The Big Squeeze: How to Handle Higher Costs, Shrinking Reimbursements, and Regulations That Endanger Your Practice

Oncology & Biotech NewsMarch 2012
Volume 6
Issue 3

Shrinking reimbursements and higher healthcare costs are making it difficult for community oncologists to stay in practice.

David B. Wilson, RPh

Every oncologist is being squeezed by economic pressures and government regulations. Shrinking reimbursements and higher healthcare costs are making it difficult for community oncologists to stay in practice.

“Every cancer center is looking for ways to keep from flushing money down the drain,” said David B. Wilson, RPh, oncology pharmacy manager and oncology pharmacy residency director at St. Luke’s Mountain States Tumor Institute in Boise, Idaho.

It is time for every practice to take a hard look at the entire operation to see how to deliver the best quality cancer care at the lowest cost. This will be a difficult process, Wilson said.

One of the biggest areas that community oncologists are feeling the squeeze is with shrinking reimbursements for oncology drugs. The problem started more than 20 years ago when the federal government instituted a reimbursement formula that provided generous reimbursements for delivering chemotherapy in the oncologist’s office. The reimbursement model may have been a good idea at the time because it incentivized oncology practices to provide chemotherapy infusions in the outpatient setting, thereby eliminating expensive hospital stays. The byproduct, however, created a flawed and misaligned incentive system for oncology reimbursement.

In 2004, the Medicare Modernization Act changed the reimbursement formula to provide little or no margin on many chemotherapy drugs. Taxol is a perfect example. When Taxol became available in the early 1990s, it cost $1500 to $2000 per dose; now it can cost less than $100. “We used to make hundreds on it. Now, with generic paclitaxel, we make $4 or $6 to cover the IV bag, $15 worth of tubing, other supplies, and preparation time. There is technician time and pharmacist time. They need to gown up and wear gloves. It is unsustainable to expect healthcare providers to provide a taxane treatment for $4,” noted Wilson.

Under the current system, oncologists are paid to administer drugs, but not to provide other important medical services that may help patients manage the side effects of chemotherapy either at home or in the clinic. The rising cost of oncology drugs has rendered the “buy-and-bill” payment model unsustainable for most practices. The government and private payers have reduced reimbursements for drugs, but have not increased or added reimbursement for other important patient support services. The current system doesn’t reimburse oncologists who provide services that actually reduce healthcare expenditures and avoid expensive emergency room (ER) visits. Instead, the incentives in the system are misaligned to actually encourage oncologists to refer patients to the ER to receive the exact same services the oncologist could have provided in the clinic for a fraction of the cost.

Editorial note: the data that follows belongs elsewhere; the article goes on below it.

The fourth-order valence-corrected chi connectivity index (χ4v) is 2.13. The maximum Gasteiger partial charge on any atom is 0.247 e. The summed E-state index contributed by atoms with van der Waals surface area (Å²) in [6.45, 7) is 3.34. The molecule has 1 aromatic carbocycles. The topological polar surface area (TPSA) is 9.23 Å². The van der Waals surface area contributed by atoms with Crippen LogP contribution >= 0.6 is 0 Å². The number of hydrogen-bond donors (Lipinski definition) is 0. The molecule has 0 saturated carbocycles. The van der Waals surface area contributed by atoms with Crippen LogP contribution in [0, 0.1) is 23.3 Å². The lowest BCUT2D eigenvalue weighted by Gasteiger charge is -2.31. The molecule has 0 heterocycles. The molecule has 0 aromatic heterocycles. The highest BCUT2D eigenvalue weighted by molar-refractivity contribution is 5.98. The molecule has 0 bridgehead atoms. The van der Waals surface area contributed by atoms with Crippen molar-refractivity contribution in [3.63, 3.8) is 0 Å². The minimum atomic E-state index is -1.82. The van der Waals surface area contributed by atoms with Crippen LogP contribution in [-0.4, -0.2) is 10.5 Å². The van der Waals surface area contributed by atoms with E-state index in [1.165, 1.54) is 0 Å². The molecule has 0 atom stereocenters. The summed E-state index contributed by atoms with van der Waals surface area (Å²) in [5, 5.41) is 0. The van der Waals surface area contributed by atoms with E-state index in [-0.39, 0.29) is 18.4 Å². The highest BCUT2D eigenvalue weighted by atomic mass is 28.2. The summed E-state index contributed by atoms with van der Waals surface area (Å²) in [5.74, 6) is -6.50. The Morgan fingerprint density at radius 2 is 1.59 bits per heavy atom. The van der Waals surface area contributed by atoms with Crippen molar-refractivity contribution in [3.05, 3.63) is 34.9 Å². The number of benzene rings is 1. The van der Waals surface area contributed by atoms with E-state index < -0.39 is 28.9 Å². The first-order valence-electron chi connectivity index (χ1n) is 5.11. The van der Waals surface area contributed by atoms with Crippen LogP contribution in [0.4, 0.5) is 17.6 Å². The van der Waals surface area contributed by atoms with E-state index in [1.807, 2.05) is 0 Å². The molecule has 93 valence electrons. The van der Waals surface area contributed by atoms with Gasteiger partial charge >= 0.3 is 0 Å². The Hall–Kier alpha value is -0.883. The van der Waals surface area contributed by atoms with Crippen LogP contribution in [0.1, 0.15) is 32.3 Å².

Several experts are looking at ways to change the reimbursement structure to make it more cost-effective and patient-centered. They are looking at ideas such as a case management fee for each patient, which would pay for active treatment and patient support services, regardless of the drug choice.

Everyone involved in healthcare has to recognize that resources are limited, which means making healthcare value judgments that Americans have been loath to make. Is it the best use of healthcare dollars to pay for repeated ER visits, rather than pay for the prescription that will control chemotherapy side effects and prevent that ER visit?

“We are finally coming to terms with the fact that benefits are as much about economics as costs,” said Wilson at a Philadelphia meeting that looked at payment models in community oncology, sponsored by the Association of Community Cancer Centers. “Consideration of cost is not unethical. We have to consider cost because we have limited resources.”